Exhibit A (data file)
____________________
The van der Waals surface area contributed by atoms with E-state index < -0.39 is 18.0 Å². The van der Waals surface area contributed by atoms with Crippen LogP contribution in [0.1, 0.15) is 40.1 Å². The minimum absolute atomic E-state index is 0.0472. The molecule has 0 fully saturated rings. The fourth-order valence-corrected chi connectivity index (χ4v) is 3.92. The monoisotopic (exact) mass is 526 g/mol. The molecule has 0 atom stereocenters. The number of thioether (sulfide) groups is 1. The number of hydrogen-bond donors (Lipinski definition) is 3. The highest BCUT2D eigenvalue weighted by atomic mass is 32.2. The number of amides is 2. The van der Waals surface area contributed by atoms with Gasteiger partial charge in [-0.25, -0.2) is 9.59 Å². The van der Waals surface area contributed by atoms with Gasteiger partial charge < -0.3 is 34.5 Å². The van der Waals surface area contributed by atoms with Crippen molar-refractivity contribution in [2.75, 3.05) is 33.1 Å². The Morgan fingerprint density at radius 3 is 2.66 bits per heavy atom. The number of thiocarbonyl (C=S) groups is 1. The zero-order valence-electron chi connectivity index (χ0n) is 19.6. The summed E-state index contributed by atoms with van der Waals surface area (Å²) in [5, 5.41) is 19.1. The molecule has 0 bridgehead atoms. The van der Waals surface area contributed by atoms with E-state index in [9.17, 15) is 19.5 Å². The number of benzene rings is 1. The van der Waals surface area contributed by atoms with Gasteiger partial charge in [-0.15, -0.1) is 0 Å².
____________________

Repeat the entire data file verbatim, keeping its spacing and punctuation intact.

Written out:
The van der Waals surface area contributed by atoms with E-state index < -0.39 is 18.0 Å². The van der Waals surface area contributed by atoms with Crippen LogP contribution in [0.1, 0.15) is 40.1 Å². The minimum absolute atomic E-state index is 0.0472. The molecule has 0 fully saturated rings. The fourth-order valence-corrected chi connectivity index (χ4v) is 3.92. The monoisotopic (exact) mass is 526 g/mol. The molecule has 0 atom stereocenters. The number of thioether (sulfide) groups is 1. The number of hydrogen-bond donors (Lipinski definition) is 3. The highest BCUT2D eigenvalue weighted by atomic mass is 32.2. The number of amides is 2. The van der Waals surface area contributed by atoms with Gasteiger partial charge in [-0.25, -0.2) is 9.59 Å². The van der Waals surface area contributed by atoms with Gasteiger partial charge < -0.3 is 34.5 Å². The van der Waals surface area contributed by atoms with Crippen molar-refractivity contribution in [2.75, 3.05) is 33.1 Å². The Morgan fingerprint density at radius 3 is 2.66 bits per heavy atom. The number of thiocarbonyl (C=S) groups is 1. The zero-order valence-electron chi connectivity index (χ0n) is 19.6. The summed E-state index contributed by atoms with van der Waals surface area (Å²) in [5, 5.41) is 19.1. The molecule has 0 bridgehead atoms. The van der Waals surface area contributed by atoms with E-state index in [9.17, 15) is 19.5 Å². The number of benzene rings is 1. The van der Waals surface area contributed by atoms with Gasteiger partial charge in [-0.15, -0.1) is 0 Å².